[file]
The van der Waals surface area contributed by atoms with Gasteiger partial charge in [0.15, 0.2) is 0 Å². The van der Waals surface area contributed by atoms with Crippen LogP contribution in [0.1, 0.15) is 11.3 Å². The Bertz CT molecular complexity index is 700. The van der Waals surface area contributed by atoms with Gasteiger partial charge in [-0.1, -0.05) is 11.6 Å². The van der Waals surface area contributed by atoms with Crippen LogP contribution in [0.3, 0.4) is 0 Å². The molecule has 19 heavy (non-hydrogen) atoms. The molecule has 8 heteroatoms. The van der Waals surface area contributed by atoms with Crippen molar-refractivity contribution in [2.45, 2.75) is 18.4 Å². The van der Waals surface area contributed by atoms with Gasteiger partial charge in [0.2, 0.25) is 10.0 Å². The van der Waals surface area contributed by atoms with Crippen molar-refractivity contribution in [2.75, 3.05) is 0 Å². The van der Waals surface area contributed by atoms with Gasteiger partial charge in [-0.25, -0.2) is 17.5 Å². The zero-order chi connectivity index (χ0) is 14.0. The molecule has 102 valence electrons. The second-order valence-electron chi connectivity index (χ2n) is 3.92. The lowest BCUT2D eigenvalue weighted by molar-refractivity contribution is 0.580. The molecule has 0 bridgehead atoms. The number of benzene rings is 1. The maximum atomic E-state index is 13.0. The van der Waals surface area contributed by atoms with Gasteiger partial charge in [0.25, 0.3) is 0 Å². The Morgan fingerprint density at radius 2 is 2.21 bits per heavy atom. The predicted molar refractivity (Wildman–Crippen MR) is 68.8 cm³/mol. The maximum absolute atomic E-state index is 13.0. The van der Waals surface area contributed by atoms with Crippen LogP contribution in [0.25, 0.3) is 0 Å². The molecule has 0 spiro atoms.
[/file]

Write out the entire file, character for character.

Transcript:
The van der Waals surface area contributed by atoms with Gasteiger partial charge in [0.15, 0.2) is 0 Å². The van der Waals surface area contributed by atoms with Crippen LogP contribution in [0.1, 0.15) is 11.3 Å². The Bertz CT molecular complexity index is 700. The van der Waals surface area contributed by atoms with Gasteiger partial charge in [-0.1, -0.05) is 11.6 Å². The van der Waals surface area contributed by atoms with Crippen LogP contribution in [0.3, 0.4) is 0 Å². The molecule has 19 heavy (non-hydrogen) atoms. The molecule has 8 heteroatoms. The van der Waals surface area contributed by atoms with Crippen molar-refractivity contribution in [2.45, 2.75) is 18.4 Å². The van der Waals surface area contributed by atoms with Gasteiger partial charge in [0.2, 0.25) is 10.0 Å². The van der Waals surface area contributed by atoms with Crippen molar-refractivity contribution in [2.75, 3.05) is 0 Å². The van der Waals surface area contributed by atoms with Gasteiger partial charge in [-0.25, -0.2) is 17.5 Å². The zero-order chi connectivity index (χ0) is 14.0. The molecule has 102 valence electrons. The second-order valence-electron chi connectivity index (χ2n) is 3.92. The lowest BCUT2D eigenvalue weighted by molar-refractivity contribution is 0.580. The molecule has 0 bridgehead atoms. The number of benzene rings is 1. The maximum atomic E-state index is 13.0. The van der Waals surface area contributed by atoms with Gasteiger partial charge in [0.25, 0.3) is 0 Å². The Morgan fingerprint density at radius 2 is 2.21 bits per heavy atom. The predicted molar refractivity (Wildman–Crippen MR) is 68.8 cm³/mol. The maximum absolute atomic E-state index is 13.0. The van der Waals surface area contributed by atoms with Crippen LogP contribution in [0.25, 0.3) is 0 Å². The molecule has 0 spiro atoms.